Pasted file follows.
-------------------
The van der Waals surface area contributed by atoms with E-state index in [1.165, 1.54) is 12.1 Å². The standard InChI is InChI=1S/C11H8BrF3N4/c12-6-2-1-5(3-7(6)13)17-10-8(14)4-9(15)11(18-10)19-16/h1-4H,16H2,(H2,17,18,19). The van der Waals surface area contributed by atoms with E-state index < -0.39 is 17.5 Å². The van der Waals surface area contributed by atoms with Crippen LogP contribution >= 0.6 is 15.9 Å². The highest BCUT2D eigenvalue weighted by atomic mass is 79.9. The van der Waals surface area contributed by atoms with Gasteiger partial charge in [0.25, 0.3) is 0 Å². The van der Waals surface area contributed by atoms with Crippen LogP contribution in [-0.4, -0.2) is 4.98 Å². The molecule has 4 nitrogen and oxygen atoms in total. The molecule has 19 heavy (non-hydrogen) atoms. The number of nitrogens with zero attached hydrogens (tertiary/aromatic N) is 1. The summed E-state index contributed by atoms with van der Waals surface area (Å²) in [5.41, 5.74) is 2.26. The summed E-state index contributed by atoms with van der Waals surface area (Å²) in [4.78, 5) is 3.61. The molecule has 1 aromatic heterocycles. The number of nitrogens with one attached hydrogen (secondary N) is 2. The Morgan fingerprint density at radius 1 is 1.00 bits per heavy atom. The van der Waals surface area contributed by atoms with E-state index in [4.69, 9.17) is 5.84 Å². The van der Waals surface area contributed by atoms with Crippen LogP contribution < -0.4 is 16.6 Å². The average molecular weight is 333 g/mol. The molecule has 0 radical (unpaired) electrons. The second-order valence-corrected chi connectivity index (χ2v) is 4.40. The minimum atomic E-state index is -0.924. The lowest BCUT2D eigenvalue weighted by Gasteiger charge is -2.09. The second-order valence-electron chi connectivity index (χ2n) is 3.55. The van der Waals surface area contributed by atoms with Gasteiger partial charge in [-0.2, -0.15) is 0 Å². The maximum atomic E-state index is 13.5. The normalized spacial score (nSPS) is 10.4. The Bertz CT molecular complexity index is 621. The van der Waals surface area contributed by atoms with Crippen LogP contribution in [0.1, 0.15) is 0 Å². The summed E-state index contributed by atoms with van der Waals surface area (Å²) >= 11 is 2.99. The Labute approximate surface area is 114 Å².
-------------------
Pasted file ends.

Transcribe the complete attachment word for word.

The van der Waals surface area contributed by atoms with E-state index in [1.165, 1.54) is 12.1 Å². The standard InChI is InChI=1S/C11H8BrF3N4/c12-6-2-1-5(3-7(6)13)17-10-8(14)4-9(15)11(18-10)19-16/h1-4H,16H2,(H2,17,18,19). The van der Waals surface area contributed by atoms with E-state index < -0.39 is 17.5 Å². The van der Waals surface area contributed by atoms with Crippen LogP contribution >= 0.6 is 15.9 Å². The highest BCUT2D eigenvalue weighted by atomic mass is 79.9. The van der Waals surface area contributed by atoms with Gasteiger partial charge in [0.25, 0.3) is 0 Å². The van der Waals surface area contributed by atoms with Crippen LogP contribution in [-0.4, -0.2) is 4.98 Å². The molecule has 4 nitrogen and oxygen atoms in total. The molecule has 19 heavy (non-hydrogen) atoms. The number of nitrogens with zero attached hydrogens (tertiary/aromatic N) is 1. The summed E-state index contributed by atoms with van der Waals surface area (Å²) in [5.41, 5.74) is 2.26. The summed E-state index contributed by atoms with van der Waals surface area (Å²) in [4.78, 5) is 3.61. The molecule has 1 aromatic heterocycles. The number of nitrogens with one attached hydrogen (secondary N) is 2. The Morgan fingerprint density at radius 1 is 1.00 bits per heavy atom. The van der Waals surface area contributed by atoms with E-state index in [4.69, 9.17) is 5.84 Å². The van der Waals surface area contributed by atoms with Crippen LogP contribution < -0.4 is 16.6 Å². The average molecular weight is 333 g/mol. The molecule has 0 radical (unpaired) electrons. The second-order valence-corrected chi connectivity index (χ2v) is 4.40. The minimum atomic E-state index is -0.924. The lowest BCUT2D eigenvalue weighted by Gasteiger charge is -2.09. The second-order valence-electron chi connectivity index (χ2n) is 3.55. The van der Waals surface area contributed by atoms with Gasteiger partial charge in [-0.2, -0.15) is 0 Å². The maximum atomic E-state index is 13.5. The normalized spacial score (nSPS) is 10.4. The Bertz CT molecular complexity index is 621. The van der Waals surface area contributed by atoms with Crippen LogP contribution in [0.1, 0.15) is 0 Å². The summed E-state index contributed by atoms with van der Waals surface area (Å²) >= 11 is 2.99. The Labute approximate surface area is 114 Å².